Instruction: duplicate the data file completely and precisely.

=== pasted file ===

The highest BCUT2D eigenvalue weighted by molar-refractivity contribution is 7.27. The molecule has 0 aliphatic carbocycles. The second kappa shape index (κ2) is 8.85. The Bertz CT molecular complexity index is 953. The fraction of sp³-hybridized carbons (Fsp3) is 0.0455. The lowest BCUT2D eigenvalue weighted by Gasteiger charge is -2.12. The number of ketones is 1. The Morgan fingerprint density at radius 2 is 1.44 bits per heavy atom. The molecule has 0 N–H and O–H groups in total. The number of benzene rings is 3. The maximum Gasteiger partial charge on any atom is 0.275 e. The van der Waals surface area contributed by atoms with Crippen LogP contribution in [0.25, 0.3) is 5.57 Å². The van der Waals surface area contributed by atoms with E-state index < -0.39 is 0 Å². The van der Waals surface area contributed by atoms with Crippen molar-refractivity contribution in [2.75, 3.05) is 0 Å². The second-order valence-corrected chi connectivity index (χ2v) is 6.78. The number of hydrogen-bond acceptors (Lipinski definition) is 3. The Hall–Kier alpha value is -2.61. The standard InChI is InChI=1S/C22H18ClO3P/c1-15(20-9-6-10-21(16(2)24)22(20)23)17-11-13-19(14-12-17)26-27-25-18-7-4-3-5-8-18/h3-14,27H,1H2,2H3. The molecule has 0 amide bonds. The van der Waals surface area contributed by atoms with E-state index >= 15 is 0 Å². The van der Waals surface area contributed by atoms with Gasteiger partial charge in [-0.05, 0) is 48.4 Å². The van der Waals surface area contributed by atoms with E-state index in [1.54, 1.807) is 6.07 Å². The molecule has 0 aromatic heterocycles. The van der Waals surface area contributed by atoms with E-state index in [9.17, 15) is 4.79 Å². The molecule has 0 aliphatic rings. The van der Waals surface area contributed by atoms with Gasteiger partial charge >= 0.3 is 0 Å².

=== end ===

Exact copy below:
The highest BCUT2D eigenvalue weighted by molar-refractivity contribution is 7.27. The molecule has 0 aliphatic carbocycles. The second kappa shape index (κ2) is 8.85. The Bertz CT molecular complexity index is 953. The fraction of sp³-hybridized carbons (Fsp3) is 0.0455. The lowest BCUT2D eigenvalue weighted by Gasteiger charge is -2.12. The number of ketones is 1. The Morgan fingerprint density at radius 2 is 1.44 bits per heavy atom. The molecule has 0 N–H and O–H groups in total. The number of benzene rings is 3. The maximum Gasteiger partial charge on any atom is 0.275 e. The van der Waals surface area contributed by atoms with Crippen LogP contribution in [0.25, 0.3) is 5.57 Å². The van der Waals surface area contributed by atoms with E-state index < -0.39 is 0 Å². The van der Waals surface area contributed by atoms with Crippen molar-refractivity contribution in [2.75, 3.05) is 0 Å². The second-order valence-corrected chi connectivity index (χ2v) is 6.78. The number of hydrogen-bond acceptors (Lipinski definition) is 3. The Hall–Kier alpha value is -2.61. The standard InChI is InChI=1S/C22H18ClO3P/c1-15(20-9-6-10-21(16(2)24)22(20)23)17-11-13-19(14-12-17)26-27-25-18-7-4-3-5-8-18/h3-14,27H,1H2,2H3. The molecule has 0 amide bonds. The van der Waals surface area contributed by atoms with E-state index >= 15 is 0 Å². The van der Waals surface area contributed by atoms with Gasteiger partial charge in [-0.05, 0) is 48.4 Å². The van der Waals surface area contributed by atoms with E-state index in [1.54, 1.807) is 6.07 Å². The molecule has 0 aromatic heterocycles. The van der Waals surface area contributed by atoms with E-state index in [9.17, 15) is 4.79 Å². The molecule has 0 aliphatic rings. The van der Waals surface area contributed by atoms with Gasteiger partial charge >= 0.3 is 0 Å².